The East Baton Rouge Redevelopment Authority is recommending a mix of commercial, residential and apartment development around the intersection at Scenic Highway and Scotland Avenue.

The RDA will work to turn recommendations for the community improvement plan for Scotlandville into a reality in the coming years using the resources at its disposal. Those include façade improvement grants, gap financing, new market tax credits, land banking and the power to free up titles to properties seized by the city-parish for nonpayment of taxes.

Project Manager Susannah Bing said the idea of focusing on that particular intersection was because it creates a “five points-style” convergence of streets that often serves as a destination point for neighborhood retail and local shops.

“Here we’re definitely looking at much more commercial, Main Street kind of improvements,” she said.

Bing also cited the Green Light road program’s improvements to Swan Avenue, which included lighting, benches, trees and sidewalks. She said that some federal grants the RDA is pursuing could be used to extend the improvements across Scotland Avenue and tie into Anna T. Jordan Park to the northeast.

“We wanted to build off of that, so we’re targeting that area for additional improvement,” she said.

Bing said the RDA will also work with efforts out of Southern University to enhance the connection between the school and the community.

That plan, by the Southern University School of Architecture’s Urban + Rural Community Design Research Center, will be unveiled from 6 p.m. to 8 p.m. June 30 in the Jewel Newman Community Center, 2013 Central Road.

The RDA’s plan, meanwhile, calls for a community-inspired crosswalk design at Scenic and Scotland, with a playground, pavilion and green space just to the north of the intersection.

To the east and west of the intersection, the neighborhoods around Owl, Osprey and Swan avenues and Snipe and Sora streets would see about 55,000 square feet in commercial development encouraged and 35,000 square feet of apartments, as well as a senior independent-living facility.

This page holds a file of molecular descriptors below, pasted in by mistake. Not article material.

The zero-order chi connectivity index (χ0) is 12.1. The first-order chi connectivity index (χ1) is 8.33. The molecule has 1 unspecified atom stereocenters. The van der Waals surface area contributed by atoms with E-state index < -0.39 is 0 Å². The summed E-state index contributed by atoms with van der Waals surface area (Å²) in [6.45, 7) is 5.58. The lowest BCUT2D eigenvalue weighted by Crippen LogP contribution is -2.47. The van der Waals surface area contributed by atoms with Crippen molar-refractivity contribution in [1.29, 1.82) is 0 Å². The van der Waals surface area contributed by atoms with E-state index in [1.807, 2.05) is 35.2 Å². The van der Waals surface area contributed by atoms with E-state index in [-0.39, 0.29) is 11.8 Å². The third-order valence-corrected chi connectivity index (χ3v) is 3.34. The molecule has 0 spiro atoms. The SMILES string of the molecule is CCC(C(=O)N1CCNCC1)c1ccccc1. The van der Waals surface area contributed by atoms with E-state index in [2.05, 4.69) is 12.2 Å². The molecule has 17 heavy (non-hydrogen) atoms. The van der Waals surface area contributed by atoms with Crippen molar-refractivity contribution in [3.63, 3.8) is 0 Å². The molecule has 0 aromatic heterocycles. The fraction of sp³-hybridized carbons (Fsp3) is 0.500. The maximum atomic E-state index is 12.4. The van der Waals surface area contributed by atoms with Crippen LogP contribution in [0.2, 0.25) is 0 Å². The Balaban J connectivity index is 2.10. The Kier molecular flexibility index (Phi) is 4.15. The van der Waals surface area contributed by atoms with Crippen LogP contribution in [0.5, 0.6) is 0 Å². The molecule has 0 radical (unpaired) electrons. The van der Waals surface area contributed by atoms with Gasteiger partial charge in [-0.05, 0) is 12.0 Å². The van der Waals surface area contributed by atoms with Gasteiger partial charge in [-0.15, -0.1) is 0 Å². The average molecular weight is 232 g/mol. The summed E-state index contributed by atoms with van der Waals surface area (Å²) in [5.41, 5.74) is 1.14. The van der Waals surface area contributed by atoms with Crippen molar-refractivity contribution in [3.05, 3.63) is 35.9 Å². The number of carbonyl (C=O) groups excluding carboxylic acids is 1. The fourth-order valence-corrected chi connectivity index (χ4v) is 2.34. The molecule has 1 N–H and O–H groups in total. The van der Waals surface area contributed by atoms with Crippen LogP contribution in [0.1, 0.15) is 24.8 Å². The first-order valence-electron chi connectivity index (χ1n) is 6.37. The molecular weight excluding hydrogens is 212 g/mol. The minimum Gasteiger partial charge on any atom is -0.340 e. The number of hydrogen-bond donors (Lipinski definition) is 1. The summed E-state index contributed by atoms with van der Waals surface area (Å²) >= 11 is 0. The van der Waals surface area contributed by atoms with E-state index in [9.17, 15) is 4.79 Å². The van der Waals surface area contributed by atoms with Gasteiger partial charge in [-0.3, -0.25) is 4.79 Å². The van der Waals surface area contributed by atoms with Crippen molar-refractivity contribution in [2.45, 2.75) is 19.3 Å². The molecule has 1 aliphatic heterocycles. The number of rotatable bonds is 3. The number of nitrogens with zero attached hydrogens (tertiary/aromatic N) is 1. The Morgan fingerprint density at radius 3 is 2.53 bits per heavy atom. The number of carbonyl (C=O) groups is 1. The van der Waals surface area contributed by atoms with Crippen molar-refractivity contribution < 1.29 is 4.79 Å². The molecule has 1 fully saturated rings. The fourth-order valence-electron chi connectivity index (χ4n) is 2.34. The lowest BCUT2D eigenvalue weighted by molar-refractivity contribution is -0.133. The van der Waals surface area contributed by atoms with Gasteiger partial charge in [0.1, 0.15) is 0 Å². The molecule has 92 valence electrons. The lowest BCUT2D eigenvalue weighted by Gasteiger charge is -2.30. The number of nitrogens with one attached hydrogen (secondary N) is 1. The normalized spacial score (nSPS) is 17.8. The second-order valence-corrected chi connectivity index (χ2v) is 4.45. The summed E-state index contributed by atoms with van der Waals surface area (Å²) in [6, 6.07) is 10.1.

The plan also calls for 20 single-family homes to be built between Kingfisher and Southern avenues south of Owl Avenue. The plan calls for about 50,000 square feet across Southern Avenue between it and Scenic Highway.

Bing said the retail options requested by neighborhood residents last year were similar to those at workshops for Northdale, the Choctaw corridor, Zion City/Glen Oaks and Melrose East: a grocery store, pharmacies, a hardware store and other services such as day care and laundry facilities.

Bing said residents identified about a half-dozen buildings that, while not technically historic because of architectural changes over the years, are important to the community to preserve and put back into commerce.

The community improvement plans are part of the redevelopment authority’s effort to revitalize some of Baton Rouge’s most blighted neighborhoods. They will be folded into Future BR, the city-parish’s overhaul of its land use and development plan going before city officials later this summer.